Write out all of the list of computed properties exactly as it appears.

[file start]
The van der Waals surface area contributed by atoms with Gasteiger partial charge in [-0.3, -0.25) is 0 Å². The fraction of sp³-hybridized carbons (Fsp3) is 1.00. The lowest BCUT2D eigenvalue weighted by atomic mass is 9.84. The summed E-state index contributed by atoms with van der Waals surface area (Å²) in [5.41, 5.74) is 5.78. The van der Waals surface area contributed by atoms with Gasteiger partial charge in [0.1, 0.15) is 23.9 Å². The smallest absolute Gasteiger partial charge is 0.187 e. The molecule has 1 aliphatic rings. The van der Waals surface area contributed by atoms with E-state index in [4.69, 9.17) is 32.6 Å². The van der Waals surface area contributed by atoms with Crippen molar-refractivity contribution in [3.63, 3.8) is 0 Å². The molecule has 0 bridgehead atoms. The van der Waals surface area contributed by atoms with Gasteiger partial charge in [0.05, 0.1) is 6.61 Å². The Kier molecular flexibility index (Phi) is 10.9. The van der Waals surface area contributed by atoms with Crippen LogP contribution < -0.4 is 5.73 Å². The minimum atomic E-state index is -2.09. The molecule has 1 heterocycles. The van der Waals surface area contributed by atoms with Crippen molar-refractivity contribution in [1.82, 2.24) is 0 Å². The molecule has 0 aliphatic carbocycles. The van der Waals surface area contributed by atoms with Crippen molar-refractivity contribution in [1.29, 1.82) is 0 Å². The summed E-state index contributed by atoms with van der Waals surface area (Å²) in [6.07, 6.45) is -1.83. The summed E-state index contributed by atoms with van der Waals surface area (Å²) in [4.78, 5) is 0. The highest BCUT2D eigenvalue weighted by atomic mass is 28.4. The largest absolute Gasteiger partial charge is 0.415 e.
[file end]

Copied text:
The van der Waals surface area contributed by atoms with Gasteiger partial charge in [-0.3, -0.25) is 0 Å². The fraction of sp³-hybridized carbons (Fsp3) is 1.00. The lowest BCUT2D eigenvalue weighted by atomic mass is 9.84. The summed E-state index contributed by atoms with van der Waals surface area (Å²) in [5.41, 5.74) is 5.78. The van der Waals surface area contributed by atoms with Gasteiger partial charge in [0.1, 0.15) is 23.9 Å². The smallest absolute Gasteiger partial charge is 0.187 e. The molecule has 1 aliphatic rings. The van der Waals surface area contributed by atoms with E-state index in [4.69, 9.17) is 32.6 Å². The van der Waals surface area contributed by atoms with Crippen molar-refractivity contribution in [3.63, 3.8) is 0 Å². The molecule has 0 bridgehead atoms. The van der Waals surface area contributed by atoms with Gasteiger partial charge in [0.05, 0.1) is 6.61 Å². The Kier molecular flexibility index (Phi) is 10.9. The van der Waals surface area contributed by atoms with Crippen LogP contribution < -0.4 is 5.73 Å². The minimum atomic E-state index is -2.09. The molecule has 1 heterocycles. The van der Waals surface area contributed by atoms with Crippen molar-refractivity contribution in [1.82, 2.24) is 0 Å². The molecule has 0 aliphatic carbocycles. The van der Waals surface area contributed by atoms with Crippen molar-refractivity contribution in [1.29, 1.82) is 0 Å². The summed E-state index contributed by atoms with van der Waals surface area (Å²) in [6.07, 6.45) is -1.83. The summed E-state index contributed by atoms with van der Waals surface area (Å²) in [4.78, 5) is 0. The highest BCUT2D eigenvalue weighted by atomic mass is 28.4. The largest absolute Gasteiger partial charge is 0.415 e.